683 F2d 905 Austin Road Company v. Occupational Safety and Health Review Commission J

683 F.2d 905

10 O.S.H. Cas.(BNA) 1943, 1982 O.S.H.D. (CCH)
P 26,193

J. Donovan, Secretary of Labor, Respondents.

Nos. 78-2986, 81-4050.

United States Court of Appeals,
Fifth Circuit.

Aug. 25, 1982.

Jenkens & Gilchrist, Steven R. McCown, Dallas, Tex., for petitioner.

Ann D. Nachbar, Dennis K. Kade, U. S. Dept. of Labor, Washington, D. C., Allen H. Sachsel, Atty., Dept. of Justice, Washington, D. C., for respondents.

Petitions for Review of an Order of the Occupational Safety and Health Review Commission.

Before BROWN, GOLDBERG and POLITZ, Circuit Judges.

POLITZ, Circuit Judge:

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These petitions for review of an order of the Occupational Safety and Health Review Commission (commission) pose the threshold issue whether the record establishes that Austin Road Company is an employer within the meaning of 29 U.S.C. § 652(5),1 a requisite for the commission's exercise of jurisdiction. Concluding that the Secretary of Labor failed to demonstrate the applicability of the Occupational Safety and Health Act, 29 U.S.C. §§ 651-678, and that the commission's ruling does not comport with the procedural requirements of 5 U.S.C. § 557(c),2 we grant review and deny enforcement.Facts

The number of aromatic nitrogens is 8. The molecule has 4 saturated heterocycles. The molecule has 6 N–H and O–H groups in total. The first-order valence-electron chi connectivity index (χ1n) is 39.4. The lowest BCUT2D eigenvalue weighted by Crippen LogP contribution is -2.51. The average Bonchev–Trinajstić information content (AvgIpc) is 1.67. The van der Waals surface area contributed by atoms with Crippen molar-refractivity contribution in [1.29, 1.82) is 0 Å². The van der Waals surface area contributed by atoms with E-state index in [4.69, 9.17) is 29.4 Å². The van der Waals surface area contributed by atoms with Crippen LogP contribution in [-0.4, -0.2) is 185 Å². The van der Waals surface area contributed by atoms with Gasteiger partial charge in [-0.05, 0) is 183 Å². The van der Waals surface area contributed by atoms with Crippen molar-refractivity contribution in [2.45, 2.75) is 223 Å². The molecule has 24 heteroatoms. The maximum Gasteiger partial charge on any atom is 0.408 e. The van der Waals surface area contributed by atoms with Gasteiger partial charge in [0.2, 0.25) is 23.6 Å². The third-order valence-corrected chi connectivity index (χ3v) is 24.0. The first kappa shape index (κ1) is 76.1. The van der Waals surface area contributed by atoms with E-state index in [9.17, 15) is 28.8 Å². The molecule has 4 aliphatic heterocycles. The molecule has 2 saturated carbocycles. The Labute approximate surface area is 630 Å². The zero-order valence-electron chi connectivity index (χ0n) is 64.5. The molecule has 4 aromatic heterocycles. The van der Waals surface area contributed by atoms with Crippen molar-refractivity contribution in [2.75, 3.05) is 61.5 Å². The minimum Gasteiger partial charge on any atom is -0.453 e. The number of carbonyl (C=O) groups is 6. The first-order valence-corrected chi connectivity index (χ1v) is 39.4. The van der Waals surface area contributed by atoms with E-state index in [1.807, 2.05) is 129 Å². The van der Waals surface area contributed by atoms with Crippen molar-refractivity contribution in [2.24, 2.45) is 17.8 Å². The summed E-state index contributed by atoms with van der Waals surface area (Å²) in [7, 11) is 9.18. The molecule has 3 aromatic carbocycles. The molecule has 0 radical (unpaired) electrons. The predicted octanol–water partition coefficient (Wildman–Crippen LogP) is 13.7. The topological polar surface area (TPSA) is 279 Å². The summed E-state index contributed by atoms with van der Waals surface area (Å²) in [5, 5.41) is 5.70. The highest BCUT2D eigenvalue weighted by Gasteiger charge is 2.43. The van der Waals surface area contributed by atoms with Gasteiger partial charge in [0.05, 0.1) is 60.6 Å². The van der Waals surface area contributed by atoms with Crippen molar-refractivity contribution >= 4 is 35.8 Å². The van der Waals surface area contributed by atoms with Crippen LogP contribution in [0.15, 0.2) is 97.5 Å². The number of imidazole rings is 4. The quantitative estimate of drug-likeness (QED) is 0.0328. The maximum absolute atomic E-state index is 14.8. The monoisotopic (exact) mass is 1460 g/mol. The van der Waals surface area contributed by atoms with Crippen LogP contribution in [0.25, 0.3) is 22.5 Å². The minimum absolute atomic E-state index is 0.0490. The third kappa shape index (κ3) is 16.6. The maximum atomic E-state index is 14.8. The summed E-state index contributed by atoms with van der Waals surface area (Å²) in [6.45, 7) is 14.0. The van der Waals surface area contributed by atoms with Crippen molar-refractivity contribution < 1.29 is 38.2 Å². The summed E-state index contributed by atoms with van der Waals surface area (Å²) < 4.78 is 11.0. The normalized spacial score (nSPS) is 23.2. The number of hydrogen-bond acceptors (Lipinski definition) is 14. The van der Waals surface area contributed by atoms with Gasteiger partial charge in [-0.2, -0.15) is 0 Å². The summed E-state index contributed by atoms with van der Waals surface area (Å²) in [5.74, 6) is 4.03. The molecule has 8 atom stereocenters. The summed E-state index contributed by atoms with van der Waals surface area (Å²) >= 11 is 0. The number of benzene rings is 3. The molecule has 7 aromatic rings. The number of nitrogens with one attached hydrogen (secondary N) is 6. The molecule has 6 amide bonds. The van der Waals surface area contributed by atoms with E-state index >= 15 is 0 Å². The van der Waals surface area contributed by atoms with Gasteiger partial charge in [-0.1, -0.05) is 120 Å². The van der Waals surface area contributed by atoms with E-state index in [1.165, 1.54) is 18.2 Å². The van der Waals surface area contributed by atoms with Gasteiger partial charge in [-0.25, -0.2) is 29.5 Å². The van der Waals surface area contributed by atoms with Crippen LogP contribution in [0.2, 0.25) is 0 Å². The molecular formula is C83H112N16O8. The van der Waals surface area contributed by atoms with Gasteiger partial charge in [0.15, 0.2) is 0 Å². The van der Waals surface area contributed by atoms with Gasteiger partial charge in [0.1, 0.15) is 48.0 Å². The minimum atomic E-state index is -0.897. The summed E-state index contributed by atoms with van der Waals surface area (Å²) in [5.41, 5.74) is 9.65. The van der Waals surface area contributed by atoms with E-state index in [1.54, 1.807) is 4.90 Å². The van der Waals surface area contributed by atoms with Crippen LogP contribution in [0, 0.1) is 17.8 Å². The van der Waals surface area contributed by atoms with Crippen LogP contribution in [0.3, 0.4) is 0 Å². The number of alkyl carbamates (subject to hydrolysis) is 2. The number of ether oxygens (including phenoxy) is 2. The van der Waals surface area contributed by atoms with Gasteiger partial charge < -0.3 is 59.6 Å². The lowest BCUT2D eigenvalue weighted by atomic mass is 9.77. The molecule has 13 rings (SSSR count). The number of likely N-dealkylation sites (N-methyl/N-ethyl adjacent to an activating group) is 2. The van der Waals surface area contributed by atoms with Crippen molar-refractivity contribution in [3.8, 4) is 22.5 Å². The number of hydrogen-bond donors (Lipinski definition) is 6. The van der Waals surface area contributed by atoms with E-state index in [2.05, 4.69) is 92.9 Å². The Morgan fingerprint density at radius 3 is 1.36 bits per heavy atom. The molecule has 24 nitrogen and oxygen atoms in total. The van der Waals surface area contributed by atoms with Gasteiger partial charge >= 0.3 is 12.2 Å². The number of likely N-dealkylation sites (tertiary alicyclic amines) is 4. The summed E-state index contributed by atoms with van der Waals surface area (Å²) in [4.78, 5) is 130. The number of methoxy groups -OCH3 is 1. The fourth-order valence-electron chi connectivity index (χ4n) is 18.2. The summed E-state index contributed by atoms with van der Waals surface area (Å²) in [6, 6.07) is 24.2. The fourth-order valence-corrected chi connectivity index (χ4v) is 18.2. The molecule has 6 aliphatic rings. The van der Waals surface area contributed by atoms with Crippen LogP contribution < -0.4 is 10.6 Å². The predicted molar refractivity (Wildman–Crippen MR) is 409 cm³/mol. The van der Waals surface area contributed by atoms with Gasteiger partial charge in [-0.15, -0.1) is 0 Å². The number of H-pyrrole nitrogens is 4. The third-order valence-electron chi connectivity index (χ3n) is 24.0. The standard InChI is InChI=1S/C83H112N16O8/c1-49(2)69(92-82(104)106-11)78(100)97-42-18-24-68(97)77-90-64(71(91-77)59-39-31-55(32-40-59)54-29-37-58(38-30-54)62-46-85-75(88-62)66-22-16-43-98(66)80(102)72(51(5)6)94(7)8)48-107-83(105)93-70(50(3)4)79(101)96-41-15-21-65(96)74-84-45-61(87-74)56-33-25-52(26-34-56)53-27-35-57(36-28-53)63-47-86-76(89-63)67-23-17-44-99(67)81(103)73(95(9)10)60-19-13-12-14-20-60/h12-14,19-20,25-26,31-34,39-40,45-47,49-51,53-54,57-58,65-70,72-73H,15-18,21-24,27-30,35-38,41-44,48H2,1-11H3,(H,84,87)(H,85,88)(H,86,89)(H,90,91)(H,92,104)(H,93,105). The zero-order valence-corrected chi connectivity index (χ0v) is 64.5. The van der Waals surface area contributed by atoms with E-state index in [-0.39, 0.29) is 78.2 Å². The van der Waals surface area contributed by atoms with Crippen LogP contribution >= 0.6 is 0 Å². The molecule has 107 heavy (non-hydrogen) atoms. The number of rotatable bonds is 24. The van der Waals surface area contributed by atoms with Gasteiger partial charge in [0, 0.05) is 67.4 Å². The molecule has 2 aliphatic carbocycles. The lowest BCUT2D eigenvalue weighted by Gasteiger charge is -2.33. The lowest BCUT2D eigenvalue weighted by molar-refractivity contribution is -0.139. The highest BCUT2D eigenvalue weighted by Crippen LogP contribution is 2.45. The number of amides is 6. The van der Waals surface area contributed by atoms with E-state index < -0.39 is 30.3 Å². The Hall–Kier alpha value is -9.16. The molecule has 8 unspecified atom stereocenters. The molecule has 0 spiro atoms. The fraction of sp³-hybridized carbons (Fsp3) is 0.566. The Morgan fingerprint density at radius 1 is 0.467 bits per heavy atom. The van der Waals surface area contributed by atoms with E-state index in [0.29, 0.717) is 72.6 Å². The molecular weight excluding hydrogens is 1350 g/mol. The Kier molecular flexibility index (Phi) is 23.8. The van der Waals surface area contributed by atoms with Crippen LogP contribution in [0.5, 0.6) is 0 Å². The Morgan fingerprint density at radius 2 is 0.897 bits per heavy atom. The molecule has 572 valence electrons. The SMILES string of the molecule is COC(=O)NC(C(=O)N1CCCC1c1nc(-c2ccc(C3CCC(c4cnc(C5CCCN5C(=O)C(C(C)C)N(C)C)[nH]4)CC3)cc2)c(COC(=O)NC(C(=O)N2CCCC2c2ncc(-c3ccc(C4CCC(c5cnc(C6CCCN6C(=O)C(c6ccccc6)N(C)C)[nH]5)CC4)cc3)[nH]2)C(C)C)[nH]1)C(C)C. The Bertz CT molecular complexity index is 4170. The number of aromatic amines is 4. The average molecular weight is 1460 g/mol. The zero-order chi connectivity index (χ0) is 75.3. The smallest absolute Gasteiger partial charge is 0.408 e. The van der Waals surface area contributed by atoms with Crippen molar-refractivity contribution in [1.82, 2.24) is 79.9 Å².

Austin Road Company is a Texas contractor engaged in building residential streets, storm drains, sanitary sewers, and water transmission lines. In 1974, the company received and did not contest a non-serious citation, issued under 29 C.F.R. § 1926.652(c), for its failure to slope the sides of a trench at a job site. In 1977, it was cited for a serious, repeated violation of 29 C.F.R. § 1926.652(c) for failing to slope a trench. Austin Road challenged jurisdiction and, on the merits, denied the offense. After a hearing, an Administrative Law Judge upheld the citation but reduced the monetary penalty from $1,620 to $950. On review, the commission remanded for reconsideration whether the violation was properly characterized as "repeated" in light of its intervening decision in Potlatch Corporation, 1979 CCH OSHD P 23,294. On remand, the ALJ found that the violation constituted a repeat violation, a finding affirmed by the commission. Appeals from the initial order of the commission (our docket number 78-2986) and the order after remand (our docket number 81-4050) were consolidated.